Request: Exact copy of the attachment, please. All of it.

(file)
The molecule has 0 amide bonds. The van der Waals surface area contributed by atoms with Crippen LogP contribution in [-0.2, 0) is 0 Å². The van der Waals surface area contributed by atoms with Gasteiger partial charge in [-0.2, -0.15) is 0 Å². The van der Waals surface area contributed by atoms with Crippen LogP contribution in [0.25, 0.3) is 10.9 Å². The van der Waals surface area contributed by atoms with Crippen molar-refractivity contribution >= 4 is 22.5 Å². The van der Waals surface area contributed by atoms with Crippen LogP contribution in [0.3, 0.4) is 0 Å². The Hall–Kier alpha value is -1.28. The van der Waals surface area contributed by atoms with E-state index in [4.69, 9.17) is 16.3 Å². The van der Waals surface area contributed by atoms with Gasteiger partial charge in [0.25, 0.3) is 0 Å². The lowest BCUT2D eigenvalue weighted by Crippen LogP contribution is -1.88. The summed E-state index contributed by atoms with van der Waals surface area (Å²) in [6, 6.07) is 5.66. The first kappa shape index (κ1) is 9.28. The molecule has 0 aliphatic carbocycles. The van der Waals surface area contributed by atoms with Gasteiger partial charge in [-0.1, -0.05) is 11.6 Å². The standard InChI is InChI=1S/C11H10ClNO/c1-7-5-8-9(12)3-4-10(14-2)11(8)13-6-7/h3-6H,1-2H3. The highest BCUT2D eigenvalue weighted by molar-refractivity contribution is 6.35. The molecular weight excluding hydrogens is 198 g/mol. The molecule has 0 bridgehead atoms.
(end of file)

The molecule has 0 amide bonds. The van der Waals surface area contributed by atoms with Crippen LogP contribution in [-0.2, 0) is 0 Å². The van der Waals surface area contributed by atoms with Gasteiger partial charge in [-0.2, -0.15) is 0 Å². The van der Waals surface area contributed by atoms with Crippen LogP contribution in [0.25, 0.3) is 10.9 Å². The van der Waals surface area contributed by atoms with Crippen molar-refractivity contribution >= 4 is 22.5 Å². The van der Waals surface area contributed by atoms with Crippen LogP contribution in [0.3, 0.4) is 0 Å². The Hall–Kier alpha value is -1.28. The van der Waals surface area contributed by atoms with E-state index in [4.69, 9.17) is 16.3 Å². The van der Waals surface area contributed by atoms with Gasteiger partial charge in [0.25, 0.3) is 0 Å². The lowest BCUT2D eigenvalue weighted by Crippen LogP contribution is -1.88. The summed E-state index contributed by atoms with van der Waals surface area (Å²) in [6, 6.07) is 5.66. The first kappa shape index (κ1) is 9.28. The molecule has 0 aliphatic carbocycles. The van der Waals surface area contributed by atoms with Gasteiger partial charge in [-0.1, -0.05) is 11.6 Å². The standard InChI is InChI=1S/C11H10ClNO/c1-7-5-8-9(12)3-4-10(14-2)11(8)13-6-7/h3-6H,1-2H3. The highest BCUT2D eigenvalue weighted by molar-refractivity contribution is 6.35. The molecular weight excluding hydrogens is 198 g/mol. The molecule has 0 bridgehead atoms.